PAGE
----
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Technology, ritual and Anglo-Saxon agrarian production: the biography of a seventh-century century plough coulter from Lyminge, Kent

Thomas, G., McDonnell, G., Merkel, J. and Marshall, P. (2016) Technology, ritual and Anglo-Saxon agrarian production: the biography of a seventh-century century plough coulter from Lyminge, Kent. Antiquity, 90 (351). pp. 742-758. ISSN 0003-598X

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To link to this item DOI: 10.15184/aqy.2016.73

Abstract/Summary

The discovery of an unusual early medieval plough coulter in a well-dated Anglo-Saxon settlement context in Kent suggests that continentally derived technology was in use in this powerful kingdom centuries before heavy ploughs were first depicted in Late Saxon manuscripts. The substantial investment required to manufacture the coulter, the significant damage and wear that it sustained during use and the circumstances of its ultimate ritual deposition are explored. Investigative conservation, high-resolution recording and metallographic analysis illuminate the form, function and use-life of the coulter. An examination of the deposition contexts of plough-irons in early medieval northern Europe sheds important new light on the ritual actions of plough symbolism in an age of religious hybridity and transformation.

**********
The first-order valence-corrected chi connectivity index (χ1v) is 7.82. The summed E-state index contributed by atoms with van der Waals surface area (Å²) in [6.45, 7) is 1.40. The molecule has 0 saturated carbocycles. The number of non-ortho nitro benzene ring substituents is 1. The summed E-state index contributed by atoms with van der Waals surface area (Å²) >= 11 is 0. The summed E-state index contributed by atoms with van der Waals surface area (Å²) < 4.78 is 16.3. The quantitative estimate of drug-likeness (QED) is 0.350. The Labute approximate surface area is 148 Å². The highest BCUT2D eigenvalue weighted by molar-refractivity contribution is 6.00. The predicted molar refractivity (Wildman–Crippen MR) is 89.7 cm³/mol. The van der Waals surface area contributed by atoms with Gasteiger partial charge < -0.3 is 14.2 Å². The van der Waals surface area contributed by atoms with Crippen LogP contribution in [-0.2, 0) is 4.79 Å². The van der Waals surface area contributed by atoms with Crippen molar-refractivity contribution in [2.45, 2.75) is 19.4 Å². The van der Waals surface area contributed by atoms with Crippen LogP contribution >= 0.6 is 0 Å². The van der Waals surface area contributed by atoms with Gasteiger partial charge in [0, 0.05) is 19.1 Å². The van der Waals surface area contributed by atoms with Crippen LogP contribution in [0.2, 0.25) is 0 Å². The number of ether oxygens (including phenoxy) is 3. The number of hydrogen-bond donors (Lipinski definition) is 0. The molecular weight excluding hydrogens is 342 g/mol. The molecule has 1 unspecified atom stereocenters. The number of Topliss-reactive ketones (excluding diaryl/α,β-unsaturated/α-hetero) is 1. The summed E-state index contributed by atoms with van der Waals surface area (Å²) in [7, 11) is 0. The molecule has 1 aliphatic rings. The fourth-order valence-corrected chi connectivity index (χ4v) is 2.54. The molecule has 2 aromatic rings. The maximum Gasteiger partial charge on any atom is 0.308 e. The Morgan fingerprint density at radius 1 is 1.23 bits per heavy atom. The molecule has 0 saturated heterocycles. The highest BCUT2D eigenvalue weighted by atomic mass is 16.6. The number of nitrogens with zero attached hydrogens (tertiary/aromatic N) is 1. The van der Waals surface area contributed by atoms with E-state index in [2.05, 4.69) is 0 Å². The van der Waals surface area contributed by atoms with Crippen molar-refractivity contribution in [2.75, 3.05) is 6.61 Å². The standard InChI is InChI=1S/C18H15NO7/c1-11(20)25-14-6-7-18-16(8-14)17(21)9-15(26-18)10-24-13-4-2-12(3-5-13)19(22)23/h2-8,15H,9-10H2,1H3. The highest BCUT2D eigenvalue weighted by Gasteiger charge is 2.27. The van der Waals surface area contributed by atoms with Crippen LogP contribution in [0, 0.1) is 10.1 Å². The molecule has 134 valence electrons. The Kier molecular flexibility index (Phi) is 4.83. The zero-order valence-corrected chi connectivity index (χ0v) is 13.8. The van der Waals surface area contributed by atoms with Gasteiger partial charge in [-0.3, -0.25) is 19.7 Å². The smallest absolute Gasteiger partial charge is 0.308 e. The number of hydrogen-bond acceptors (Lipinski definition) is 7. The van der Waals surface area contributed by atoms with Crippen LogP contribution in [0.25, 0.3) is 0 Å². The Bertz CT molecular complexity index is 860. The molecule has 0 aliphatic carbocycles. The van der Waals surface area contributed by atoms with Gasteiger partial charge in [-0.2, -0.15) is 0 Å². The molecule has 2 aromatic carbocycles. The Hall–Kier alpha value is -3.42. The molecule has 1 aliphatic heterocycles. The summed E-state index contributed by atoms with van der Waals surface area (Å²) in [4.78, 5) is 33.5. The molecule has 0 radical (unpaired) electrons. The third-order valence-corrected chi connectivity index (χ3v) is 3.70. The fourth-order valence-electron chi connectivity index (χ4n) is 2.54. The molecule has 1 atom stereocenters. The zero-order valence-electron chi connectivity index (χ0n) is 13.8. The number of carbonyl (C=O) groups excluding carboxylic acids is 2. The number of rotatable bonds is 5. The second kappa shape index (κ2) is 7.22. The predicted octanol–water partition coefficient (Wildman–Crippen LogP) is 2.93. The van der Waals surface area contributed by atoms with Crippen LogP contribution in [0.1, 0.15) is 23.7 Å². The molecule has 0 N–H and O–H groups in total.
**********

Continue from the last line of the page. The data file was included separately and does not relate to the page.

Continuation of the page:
Item Type:Article
Refereed:Yes
Divisions:Faculty of Science > School of Archaeology, Geography and Environmental Science > Department of Archaeology
ID Code:40487
Publisher:Antiquity Publications

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